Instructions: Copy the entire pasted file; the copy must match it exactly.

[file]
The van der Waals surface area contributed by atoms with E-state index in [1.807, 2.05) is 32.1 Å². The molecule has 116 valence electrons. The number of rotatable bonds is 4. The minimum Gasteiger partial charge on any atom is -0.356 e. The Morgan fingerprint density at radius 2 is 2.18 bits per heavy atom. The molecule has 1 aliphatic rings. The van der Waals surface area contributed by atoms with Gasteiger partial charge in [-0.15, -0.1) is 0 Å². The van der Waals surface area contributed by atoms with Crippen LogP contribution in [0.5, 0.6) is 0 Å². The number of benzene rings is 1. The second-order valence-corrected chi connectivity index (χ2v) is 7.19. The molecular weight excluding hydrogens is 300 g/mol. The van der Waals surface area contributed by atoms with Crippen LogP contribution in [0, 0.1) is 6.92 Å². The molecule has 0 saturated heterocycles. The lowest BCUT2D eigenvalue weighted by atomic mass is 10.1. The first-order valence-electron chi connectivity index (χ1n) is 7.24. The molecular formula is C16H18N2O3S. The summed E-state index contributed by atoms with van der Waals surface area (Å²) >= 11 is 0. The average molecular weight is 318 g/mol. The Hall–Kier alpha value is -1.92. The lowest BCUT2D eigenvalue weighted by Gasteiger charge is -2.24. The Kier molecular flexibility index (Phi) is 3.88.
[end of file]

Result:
The van der Waals surface area contributed by atoms with E-state index in [1.807, 2.05) is 32.1 Å². The molecule has 116 valence electrons. The number of rotatable bonds is 4. The minimum Gasteiger partial charge on any atom is -0.356 e. The Morgan fingerprint density at radius 2 is 2.18 bits per heavy atom. The molecule has 1 aliphatic rings. The van der Waals surface area contributed by atoms with Gasteiger partial charge in [-0.15, -0.1) is 0 Å². The van der Waals surface area contributed by atoms with Crippen LogP contribution in [0.5, 0.6) is 0 Å². The number of benzene rings is 1. The second-order valence-corrected chi connectivity index (χ2v) is 7.19. The molecular weight excluding hydrogens is 300 g/mol. The van der Waals surface area contributed by atoms with Crippen LogP contribution in [0, 0.1) is 6.92 Å². The molecule has 0 saturated heterocycles. The lowest BCUT2D eigenvalue weighted by atomic mass is 10.1. The first-order valence-electron chi connectivity index (χ1n) is 7.24. The molecular formula is C16H18N2O3S. The summed E-state index contributed by atoms with van der Waals surface area (Å²) >= 11 is 0. The average molecular weight is 318 g/mol. The Hall–Kier alpha value is -1.92. The lowest BCUT2D eigenvalue weighted by Gasteiger charge is -2.24. The Kier molecular flexibility index (Phi) is 3.88.